Samstag, 9. Dezember 2006

Das amerikanische Selbstbild

Robert Kagan hat in dieser Woche einen interessanten und erfreulich offenherzigen Text im Economist veröffentlicht: "How the US Distorts its Self-Image".
Insgesamt ist ihm zuzustimmen, gerade bezüglich des historischen und ideengeschichtlichen Arguments. Die Außenpolitik der Bush-Administration ist also weder gänzlich neu, noch ist sie - aus amerikanischer Sicht - abwegig. Die Europäer sollten sich mithin des Gedankens entledigen, daß alles was nach G. W. Bush kommt zwangsläufig besser sein müsse und die Politik des derzeitigen Präsidenten nur eine Art Betriebsunfall der Geschichte sei.

Folgendes sollte der Rest der Welt ferner berücksichtigen:

Americans have gone to war frequently in their history, rarely out of genuine necessity. Since the cold war, America has launched more military interventions than all other great powers combined. The interventions in Somalia, Haiti, Bosnia and Kosovo were wars of choice, waged for moral and humanitarian ends, not strategic or economic necessity, just as realist critics protested at the time.


Americans, in fact, have always defined their interests broadly to include the defence and promotion of the “universal” principles of liberalism and democracy enunciated in the Declaration of Independence. “The cause of America is the cause of all mankind,” Benjamin Franklin declared at the time of the American revolution, and as William Appleman Williams once commented, Americans believe their nation “has meaning . . . only as it realises natural right and reason throughout the universe”.

This is the real “traditional approach”: the conviction that American power and influence can and should serve the interests of humanity. It is what makes the US, in Bill Clinton’s words, the “indispensable na­tion”, or as Dean Acheson colourfully put it six decades ago, “the locomotive at the head of mankind”. Americans do pursue their selfish interests and ambitions, sometimes brutally, as other nations have throughout history. Nor are they innocent of hypocrisy, masking selfishness behind claims of virtue. But Americans have always had this unique spur to global involvement, an ideological righteousness that inclines them to meddle in the affairs of others, to seek change, to insist on imposing their avowed “universal principles” usually through peaceful pressures but sometimes through war.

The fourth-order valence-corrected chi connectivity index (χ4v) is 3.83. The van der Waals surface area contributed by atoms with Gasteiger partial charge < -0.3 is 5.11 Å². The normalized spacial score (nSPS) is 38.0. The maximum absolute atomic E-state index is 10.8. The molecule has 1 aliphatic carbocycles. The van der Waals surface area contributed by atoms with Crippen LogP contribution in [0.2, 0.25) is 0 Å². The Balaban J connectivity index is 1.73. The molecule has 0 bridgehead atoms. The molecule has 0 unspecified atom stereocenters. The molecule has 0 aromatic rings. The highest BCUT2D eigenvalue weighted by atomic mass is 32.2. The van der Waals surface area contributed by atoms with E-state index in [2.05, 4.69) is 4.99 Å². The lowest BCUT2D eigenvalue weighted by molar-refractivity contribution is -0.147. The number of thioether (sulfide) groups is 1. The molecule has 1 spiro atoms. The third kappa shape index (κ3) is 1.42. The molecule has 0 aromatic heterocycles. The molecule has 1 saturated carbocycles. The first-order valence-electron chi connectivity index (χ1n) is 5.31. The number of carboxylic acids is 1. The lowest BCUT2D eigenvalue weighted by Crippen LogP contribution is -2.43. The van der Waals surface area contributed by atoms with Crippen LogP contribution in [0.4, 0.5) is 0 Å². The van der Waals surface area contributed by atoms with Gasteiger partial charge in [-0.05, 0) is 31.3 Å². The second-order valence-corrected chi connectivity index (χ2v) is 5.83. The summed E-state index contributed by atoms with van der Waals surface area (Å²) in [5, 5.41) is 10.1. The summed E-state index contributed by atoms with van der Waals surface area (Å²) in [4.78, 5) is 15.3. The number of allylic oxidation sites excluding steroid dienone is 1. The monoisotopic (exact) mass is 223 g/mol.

True realism would recognise America for what it is, an ambitious, ideological, revolutionary nation with a belief in its own world-transforming powers and a historical record of enough success to sustain that belief.


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